[email protected] Removal Guide (March 2019 Update)

The following article aims to assist users in removing the screen-locking virus [email protected] The removal guide is designed to work for all iPhones and MacBook Air laptops. 

There is yet another ransomware /screen locker/ account stealing malware targeting Apple users. This time it‘s called [email protected] after the e-mail address given to the victims to send bitcoins to. Said amount equals to 50 USD. This ransom is demanded in exchange for the victims‘  devices being unlocked. We strongly advise all affected to look for another solution though we will elaborate more on that in a bit.

First things first – let‘s briefly explain what you are dealing with. [email protected] is a virus strongly reminiscing the much dreaded Ransomware infections. However there‘s a notable difference. The files on your iPhone or Macbook device have not been encrypted. This is very important when dealing with the fallout of your current situation. The bad news – it is very possible that your iCloud account might have been compromised.

It is important to remain calm and not panic right away, you need to be swift in dealing with this problem though, you certainly wouldn‘t want to leave you account in the hackers‘ hands for a prolonged time. It is very possible all your devices have been marked as lost and now have a passcode on them. Again, we strongly suggest you do not cave in to the obvious blackmail and look for another solution to your problem. There are absolutely no guarantees that you will get the passcodes for your devices if you pay the 50 USD you are being blackmailed for. In fact it seems highly unlikely given the extremely shady nature of the whole operation. This is even worse than the typical ransomware scheme! You would be relying solely on the perpetrators‘ „code of honour“, which seems naive at best.

Look at our removal guide and follow the steps, if you are lucky you might get off easy. If not, continue by following the next steps and hopefully all will be restored to normal in a quick fashion. Good luck!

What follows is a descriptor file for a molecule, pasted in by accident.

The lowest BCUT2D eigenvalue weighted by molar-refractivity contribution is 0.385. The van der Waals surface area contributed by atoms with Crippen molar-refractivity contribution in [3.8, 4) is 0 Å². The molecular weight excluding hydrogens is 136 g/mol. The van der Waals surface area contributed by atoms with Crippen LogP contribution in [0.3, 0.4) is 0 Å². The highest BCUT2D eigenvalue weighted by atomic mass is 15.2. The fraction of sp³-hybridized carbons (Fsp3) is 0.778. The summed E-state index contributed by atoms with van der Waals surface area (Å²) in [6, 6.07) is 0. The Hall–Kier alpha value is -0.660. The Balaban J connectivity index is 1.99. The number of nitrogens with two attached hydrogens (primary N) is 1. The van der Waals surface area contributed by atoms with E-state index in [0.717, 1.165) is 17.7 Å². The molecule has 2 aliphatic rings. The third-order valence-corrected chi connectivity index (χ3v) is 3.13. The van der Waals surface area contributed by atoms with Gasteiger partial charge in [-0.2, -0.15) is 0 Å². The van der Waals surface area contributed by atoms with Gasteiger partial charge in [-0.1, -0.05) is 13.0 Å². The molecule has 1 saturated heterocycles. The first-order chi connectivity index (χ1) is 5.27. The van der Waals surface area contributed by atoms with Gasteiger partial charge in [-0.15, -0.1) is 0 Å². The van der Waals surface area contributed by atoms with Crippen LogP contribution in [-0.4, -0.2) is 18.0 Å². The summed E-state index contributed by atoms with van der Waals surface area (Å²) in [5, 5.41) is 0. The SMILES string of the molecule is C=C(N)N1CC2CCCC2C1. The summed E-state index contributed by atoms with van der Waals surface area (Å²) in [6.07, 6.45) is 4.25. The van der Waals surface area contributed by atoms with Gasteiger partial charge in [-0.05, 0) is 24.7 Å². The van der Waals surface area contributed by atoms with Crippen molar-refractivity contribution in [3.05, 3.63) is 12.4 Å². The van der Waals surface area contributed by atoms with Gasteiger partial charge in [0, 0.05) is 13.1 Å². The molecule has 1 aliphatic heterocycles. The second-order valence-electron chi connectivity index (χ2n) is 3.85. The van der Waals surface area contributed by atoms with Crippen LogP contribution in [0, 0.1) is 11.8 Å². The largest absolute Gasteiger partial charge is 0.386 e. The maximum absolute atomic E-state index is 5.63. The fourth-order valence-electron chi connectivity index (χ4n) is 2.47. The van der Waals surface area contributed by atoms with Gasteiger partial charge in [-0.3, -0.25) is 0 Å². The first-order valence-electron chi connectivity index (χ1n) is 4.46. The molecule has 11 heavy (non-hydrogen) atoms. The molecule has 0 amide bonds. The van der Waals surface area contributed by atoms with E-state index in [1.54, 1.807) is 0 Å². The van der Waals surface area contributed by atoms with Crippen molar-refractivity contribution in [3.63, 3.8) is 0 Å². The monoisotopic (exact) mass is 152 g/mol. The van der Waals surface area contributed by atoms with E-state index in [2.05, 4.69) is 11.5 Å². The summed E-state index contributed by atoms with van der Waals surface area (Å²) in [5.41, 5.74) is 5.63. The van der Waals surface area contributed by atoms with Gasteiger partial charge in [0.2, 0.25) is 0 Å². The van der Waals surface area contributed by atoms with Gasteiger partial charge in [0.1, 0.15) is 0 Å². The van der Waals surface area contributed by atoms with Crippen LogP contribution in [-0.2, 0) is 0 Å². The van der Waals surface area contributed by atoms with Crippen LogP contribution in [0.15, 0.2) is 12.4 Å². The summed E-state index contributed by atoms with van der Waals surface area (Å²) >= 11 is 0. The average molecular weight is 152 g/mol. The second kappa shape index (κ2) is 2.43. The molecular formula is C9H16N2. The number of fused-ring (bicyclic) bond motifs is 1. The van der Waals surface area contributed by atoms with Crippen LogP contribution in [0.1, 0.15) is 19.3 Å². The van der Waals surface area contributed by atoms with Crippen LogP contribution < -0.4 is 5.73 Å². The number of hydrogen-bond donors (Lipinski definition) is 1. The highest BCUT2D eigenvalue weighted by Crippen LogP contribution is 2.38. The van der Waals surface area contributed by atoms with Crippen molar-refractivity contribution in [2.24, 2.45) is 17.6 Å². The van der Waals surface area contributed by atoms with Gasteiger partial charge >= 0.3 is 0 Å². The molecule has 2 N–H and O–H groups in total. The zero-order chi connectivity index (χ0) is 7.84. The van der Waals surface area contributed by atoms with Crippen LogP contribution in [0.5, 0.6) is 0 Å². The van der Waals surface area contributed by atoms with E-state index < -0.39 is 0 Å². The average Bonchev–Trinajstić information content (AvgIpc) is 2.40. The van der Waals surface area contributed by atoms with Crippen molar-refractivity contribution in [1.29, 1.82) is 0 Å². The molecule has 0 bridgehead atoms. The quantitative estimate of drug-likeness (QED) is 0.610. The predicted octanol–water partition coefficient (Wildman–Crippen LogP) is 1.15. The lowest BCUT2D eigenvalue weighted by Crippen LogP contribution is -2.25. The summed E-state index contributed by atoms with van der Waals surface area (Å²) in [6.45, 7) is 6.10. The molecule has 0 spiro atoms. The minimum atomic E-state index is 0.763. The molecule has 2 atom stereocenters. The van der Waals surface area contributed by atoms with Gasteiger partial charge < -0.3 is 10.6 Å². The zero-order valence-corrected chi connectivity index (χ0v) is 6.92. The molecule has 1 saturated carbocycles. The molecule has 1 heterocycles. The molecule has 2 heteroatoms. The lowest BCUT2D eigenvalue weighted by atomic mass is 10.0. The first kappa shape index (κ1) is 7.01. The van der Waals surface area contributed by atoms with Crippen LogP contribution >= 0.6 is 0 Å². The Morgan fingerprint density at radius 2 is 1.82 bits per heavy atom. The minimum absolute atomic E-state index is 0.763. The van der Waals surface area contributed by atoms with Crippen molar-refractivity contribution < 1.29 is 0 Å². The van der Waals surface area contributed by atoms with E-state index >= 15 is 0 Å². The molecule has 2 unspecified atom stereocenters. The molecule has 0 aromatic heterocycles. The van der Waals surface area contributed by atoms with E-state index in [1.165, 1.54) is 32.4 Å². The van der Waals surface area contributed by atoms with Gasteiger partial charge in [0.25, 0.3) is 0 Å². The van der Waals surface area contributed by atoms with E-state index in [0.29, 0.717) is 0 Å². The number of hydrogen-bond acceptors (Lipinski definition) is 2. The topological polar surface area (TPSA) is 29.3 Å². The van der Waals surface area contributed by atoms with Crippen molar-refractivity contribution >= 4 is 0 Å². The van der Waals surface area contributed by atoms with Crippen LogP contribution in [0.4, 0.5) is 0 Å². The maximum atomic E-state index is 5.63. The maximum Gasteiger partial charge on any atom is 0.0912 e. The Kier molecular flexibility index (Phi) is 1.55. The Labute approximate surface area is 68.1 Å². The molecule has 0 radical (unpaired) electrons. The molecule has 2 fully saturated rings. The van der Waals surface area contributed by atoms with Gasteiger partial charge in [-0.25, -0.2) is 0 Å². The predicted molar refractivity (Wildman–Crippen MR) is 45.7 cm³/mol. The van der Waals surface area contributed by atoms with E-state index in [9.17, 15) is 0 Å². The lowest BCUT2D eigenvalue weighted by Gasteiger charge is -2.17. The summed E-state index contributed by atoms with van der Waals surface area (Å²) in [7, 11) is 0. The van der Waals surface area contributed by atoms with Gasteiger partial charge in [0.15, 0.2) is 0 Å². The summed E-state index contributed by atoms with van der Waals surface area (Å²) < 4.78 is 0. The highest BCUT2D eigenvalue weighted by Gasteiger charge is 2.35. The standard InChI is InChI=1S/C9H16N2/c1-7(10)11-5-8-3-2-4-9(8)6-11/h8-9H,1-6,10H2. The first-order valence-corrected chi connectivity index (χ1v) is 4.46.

[email protected] Removal Guide


Restart your device (for iPhones and iPads) by holding the Sleep/Wake button until the slider appears on your screen. Drag the slider for shutdown and press the Sleep/Wake button again.

If this is not possible and your device is not responding, you can force re-start your iPhone or iPad:

  • For iPhone 6s and earlier, as well as iPads, press and hold the Sleep/Wake button together with the Home button for ten seconds or more. The Apple logo should appear on your screen.
  • For iPhone 7 and iPhone 7 Plus, do the same for the Sleep/Wake and Volume Down buttons.

For MacBook Air users, try to remove the battery from your device, then re-insert it and restart the computer.

After restarting your device, does the problem persist? If so, carry on to the next step.


In the event that the screen still remains locked, it would be best to contact Apple Support.


After (hopefully) unlocking your device you may want to check for any traces of the virus left. The following works for a Mac device.

Start Activity Monitor by opening up Finder, then proceed to activity-monitor

Once there, look at all the processes: if you believe any of them are hijacking your results, or are part of the problem, highlight the process with your mouse, then click the “i” button at the top. This will open up the following box:


Now click on Sample at the bottom:


Do this for all processes you believe are part of the threat, and run any suspicious files in our online virus scanner, then delete the malicious files:

Drag and Drop Files Here to Scan
Maximum file size: 128MB.

This scanner is free and will always remain free for our website's users. You can find its full-page version at:

Scan Results

Virus Scanner Result


If you would like to be sure that there are no other viruses or malicious programs on your device, you can download the Avast Free Mac security software.

1 Comment

  • Just got hit with this today. I called apple and they said “I assure you it’s not a hack, its a glitch” , I responded “so are you saying the email apple. [email protected] is a legit Apple email?”, then he says “no, that’s not an Apple email”.. im confused. Is Apple full of BS? I dont know if I can trust their eco system anymore. And I even had Two-Factor Auth on! .. We’ll see what the Geniuses at the Apple Store have to say.

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